Snakes and Ladders for Telehealth

Whether you prefer to call it Snakes and Ladders or Chutes and Ladders, the classic ladders and slides board game is popular among therapists. In the version I keep in my office, each ladder shows a child making a good choice, and every slide shows a mistake, so it fosters great conversation about consequences. It’s also a great game for building frustration tolerance and practicing emotion regulation, since you can be SO CLOSE to the end only to land on a slide and fall back.

Snakes And Ladders board

The flash game website Poki has a Snakes and Ladders game! They don’t include scenarios, but it is still a lot of fun to play. Like with Ludo, this game is played over telehealth by pulling up the site, sharing your screen, and taking turns with screen control to roll the dice.

The pieces move by themselves, which I’ve found helpful in my practice since a lot of younger kids love this game but have trouble following the board’s path with the numbers. On the other hand, like with many telehealth games, you can’t let them change the rules or opt not to go down a slide. Of course, I have turned this into its own intervention, but it is an added challenge if you prefer to take a nondirective approach.

I love when I find a new classic board game that I can add to my telehealth toolbox! What other games have you found? Let me know!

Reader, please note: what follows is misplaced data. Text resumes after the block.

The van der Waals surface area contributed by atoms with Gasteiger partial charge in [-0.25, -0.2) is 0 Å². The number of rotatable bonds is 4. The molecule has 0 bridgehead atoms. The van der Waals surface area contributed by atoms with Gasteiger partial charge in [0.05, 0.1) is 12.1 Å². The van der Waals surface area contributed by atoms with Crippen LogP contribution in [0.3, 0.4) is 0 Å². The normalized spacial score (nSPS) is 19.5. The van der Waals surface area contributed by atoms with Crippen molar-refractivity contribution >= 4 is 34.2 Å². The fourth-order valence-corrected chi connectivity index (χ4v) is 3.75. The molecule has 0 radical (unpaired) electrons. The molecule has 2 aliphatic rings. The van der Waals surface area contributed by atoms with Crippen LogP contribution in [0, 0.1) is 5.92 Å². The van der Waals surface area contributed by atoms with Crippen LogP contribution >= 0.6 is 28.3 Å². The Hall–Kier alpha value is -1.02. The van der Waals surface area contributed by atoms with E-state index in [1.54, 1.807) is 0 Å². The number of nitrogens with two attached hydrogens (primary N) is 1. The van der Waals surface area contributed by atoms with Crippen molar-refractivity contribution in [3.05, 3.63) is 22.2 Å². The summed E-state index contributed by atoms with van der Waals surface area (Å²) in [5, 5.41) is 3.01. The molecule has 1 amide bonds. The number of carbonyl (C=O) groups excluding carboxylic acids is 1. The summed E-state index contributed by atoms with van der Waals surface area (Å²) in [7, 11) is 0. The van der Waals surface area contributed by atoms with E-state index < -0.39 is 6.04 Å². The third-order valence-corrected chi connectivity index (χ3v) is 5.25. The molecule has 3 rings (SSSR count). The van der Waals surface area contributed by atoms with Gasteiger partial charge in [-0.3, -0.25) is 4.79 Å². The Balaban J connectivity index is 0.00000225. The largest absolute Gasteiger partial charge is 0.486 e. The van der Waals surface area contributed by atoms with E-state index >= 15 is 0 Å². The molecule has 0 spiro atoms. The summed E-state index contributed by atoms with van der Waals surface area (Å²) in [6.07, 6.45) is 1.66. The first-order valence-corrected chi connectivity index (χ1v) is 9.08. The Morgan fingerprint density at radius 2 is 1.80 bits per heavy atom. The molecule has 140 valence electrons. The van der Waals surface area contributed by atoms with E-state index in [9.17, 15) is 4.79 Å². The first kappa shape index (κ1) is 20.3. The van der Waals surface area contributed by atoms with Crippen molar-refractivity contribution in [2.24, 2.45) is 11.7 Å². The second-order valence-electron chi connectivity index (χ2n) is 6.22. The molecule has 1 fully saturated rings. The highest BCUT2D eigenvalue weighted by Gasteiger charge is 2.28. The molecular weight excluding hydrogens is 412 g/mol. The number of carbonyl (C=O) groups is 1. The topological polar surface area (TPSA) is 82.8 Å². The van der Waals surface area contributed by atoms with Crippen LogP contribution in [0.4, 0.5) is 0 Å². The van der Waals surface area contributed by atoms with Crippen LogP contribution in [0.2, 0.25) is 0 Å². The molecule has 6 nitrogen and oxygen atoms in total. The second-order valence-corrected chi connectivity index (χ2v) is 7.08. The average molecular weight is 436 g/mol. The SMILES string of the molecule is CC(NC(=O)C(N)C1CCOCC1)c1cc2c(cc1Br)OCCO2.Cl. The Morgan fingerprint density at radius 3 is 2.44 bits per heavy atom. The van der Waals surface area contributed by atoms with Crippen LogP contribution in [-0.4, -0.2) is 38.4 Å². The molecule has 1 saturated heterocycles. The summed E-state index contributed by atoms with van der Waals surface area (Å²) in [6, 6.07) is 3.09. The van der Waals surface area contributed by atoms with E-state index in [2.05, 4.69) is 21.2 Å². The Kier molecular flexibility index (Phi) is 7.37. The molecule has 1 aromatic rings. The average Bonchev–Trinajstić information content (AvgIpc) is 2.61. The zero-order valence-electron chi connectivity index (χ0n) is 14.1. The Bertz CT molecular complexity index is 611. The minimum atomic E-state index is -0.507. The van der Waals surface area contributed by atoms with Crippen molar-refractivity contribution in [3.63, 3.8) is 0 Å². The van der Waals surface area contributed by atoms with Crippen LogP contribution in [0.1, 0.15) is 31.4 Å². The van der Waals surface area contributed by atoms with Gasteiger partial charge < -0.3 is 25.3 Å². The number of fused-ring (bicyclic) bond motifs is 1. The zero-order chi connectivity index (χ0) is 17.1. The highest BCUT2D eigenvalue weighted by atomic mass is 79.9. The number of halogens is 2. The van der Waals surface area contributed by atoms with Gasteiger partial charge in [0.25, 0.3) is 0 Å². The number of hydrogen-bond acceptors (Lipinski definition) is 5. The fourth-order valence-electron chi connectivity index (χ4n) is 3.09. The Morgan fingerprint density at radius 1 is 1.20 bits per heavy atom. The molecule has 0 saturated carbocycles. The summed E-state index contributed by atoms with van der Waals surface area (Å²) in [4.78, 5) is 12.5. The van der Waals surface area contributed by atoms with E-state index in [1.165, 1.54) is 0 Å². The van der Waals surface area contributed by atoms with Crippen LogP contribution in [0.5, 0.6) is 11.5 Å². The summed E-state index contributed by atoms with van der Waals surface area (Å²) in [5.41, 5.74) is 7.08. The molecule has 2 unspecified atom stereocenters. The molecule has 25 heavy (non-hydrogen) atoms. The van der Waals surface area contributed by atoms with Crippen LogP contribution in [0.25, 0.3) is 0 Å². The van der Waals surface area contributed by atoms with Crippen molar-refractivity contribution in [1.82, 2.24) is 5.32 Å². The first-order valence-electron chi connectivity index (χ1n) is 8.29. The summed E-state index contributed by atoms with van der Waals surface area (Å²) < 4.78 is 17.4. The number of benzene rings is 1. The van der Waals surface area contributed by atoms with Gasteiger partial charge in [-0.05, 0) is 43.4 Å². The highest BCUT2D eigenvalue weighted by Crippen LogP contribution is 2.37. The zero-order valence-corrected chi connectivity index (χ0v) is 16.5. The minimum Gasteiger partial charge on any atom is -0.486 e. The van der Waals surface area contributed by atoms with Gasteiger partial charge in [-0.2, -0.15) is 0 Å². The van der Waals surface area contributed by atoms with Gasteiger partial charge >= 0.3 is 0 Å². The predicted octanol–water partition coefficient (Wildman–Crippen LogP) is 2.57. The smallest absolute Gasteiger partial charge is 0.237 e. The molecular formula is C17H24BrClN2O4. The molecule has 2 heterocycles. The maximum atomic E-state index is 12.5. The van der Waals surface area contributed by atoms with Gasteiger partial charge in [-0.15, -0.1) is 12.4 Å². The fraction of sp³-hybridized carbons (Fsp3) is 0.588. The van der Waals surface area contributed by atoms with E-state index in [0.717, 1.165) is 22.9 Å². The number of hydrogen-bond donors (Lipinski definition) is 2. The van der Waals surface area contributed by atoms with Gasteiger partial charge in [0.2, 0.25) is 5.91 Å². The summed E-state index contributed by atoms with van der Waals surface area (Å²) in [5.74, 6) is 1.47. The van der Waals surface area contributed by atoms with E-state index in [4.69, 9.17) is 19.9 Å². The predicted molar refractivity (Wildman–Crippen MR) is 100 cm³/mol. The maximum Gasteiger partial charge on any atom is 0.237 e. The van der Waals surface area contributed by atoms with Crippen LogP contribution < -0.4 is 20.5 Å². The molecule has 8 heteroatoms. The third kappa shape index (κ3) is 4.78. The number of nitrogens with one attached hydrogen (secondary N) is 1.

Published by Dr Marschall

Dr. Amy Marschall received her Psy.D. from the University of Hartford in September 2015. Her clinical interests are varied and include child and adolescent therapy, TF-CBT, rural psychology, telemental health, sexual and domestic violence, psychological assessment, and mental illness prevention. Dr. Marschall presently works in the Child and Adolescent Therapy Clinic at Sioux Falls Psychological Services in Sioux Falls, South Dakota, where she provides individual and family therapy and psychological assessment to children, adolescents, and college students. She also facilitates an art therapy group for adolescents and college students with anxiety and depression. Dr. Amy Marschall is certified in Trauma-Focused Cognitive Behavioral Therapy and Telemental Health.

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